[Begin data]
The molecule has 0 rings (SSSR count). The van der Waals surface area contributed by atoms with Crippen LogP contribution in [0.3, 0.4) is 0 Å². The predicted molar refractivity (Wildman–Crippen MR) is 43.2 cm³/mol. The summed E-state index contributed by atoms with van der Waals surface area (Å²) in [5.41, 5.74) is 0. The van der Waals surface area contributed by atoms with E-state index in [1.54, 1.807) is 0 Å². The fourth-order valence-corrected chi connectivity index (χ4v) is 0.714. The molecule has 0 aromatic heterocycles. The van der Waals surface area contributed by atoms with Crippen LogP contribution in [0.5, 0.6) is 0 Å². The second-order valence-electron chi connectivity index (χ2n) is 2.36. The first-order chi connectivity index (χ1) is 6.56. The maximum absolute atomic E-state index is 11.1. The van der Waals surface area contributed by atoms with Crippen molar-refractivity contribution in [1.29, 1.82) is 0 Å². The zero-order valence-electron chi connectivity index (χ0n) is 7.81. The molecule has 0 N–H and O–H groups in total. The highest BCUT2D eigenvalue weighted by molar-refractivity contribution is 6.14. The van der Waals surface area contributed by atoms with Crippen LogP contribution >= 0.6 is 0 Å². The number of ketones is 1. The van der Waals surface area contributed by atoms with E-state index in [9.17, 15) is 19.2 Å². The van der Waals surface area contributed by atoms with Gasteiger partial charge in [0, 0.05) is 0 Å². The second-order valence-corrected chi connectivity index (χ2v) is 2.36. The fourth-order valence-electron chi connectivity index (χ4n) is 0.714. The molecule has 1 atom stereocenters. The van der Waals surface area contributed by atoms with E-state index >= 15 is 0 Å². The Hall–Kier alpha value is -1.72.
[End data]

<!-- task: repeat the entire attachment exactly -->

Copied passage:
The molecule has 0 rings (SSSR count). The van der Waals surface area contributed by atoms with Crippen LogP contribution in [0.3, 0.4) is 0 Å². The predicted molar refractivity (Wildman–Crippen MR) is 43.2 cm³/mol. The summed E-state index contributed by atoms with van der Waals surface area (Å²) in [5.41, 5.74) is 0. The van der Waals surface area contributed by atoms with E-state index in [1.54, 1.807) is 0 Å². The fourth-order valence-corrected chi connectivity index (χ4v) is 0.714. The molecule has 0 aromatic heterocycles. The van der Waals surface area contributed by atoms with Crippen LogP contribution in [0.5, 0.6) is 0 Å². The second-order valence-electron chi connectivity index (χ2n) is 2.36. The first-order chi connectivity index (χ1) is 6.56. The maximum absolute atomic E-state index is 11.1. The van der Waals surface area contributed by atoms with Crippen molar-refractivity contribution in [1.29, 1.82) is 0 Å². The zero-order valence-electron chi connectivity index (χ0n) is 7.81. The molecule has 0 N–H and O–H groups in total. The highest BCUT2D eigenvalue weighted by molar-refractivity contribution is 6.14. The van der Waals surface area contributed by atoms with Crippen LogP contribution >= 0.6 is 0 Å². The number of ketones is 1. The van der Waals surface area contributed by atoms with E-state index in [9.17, 15) is 19.2 Å². The van der Waals surface area contributed by atoms with Gasteiger partial charge in [0, 0.05) is 0 Å². The second-order valence-corrected chi connectivity index (χ2v) is 2.36. The fourth-order valence-electron chi connectivity index (χ4n) is 0.714. The molecule has 1 atom stereocenters. The van der Waals surface area contributed by atoms with E-state index >= 15 is 0 Å². The Hall–Kier alpha value is -1.72.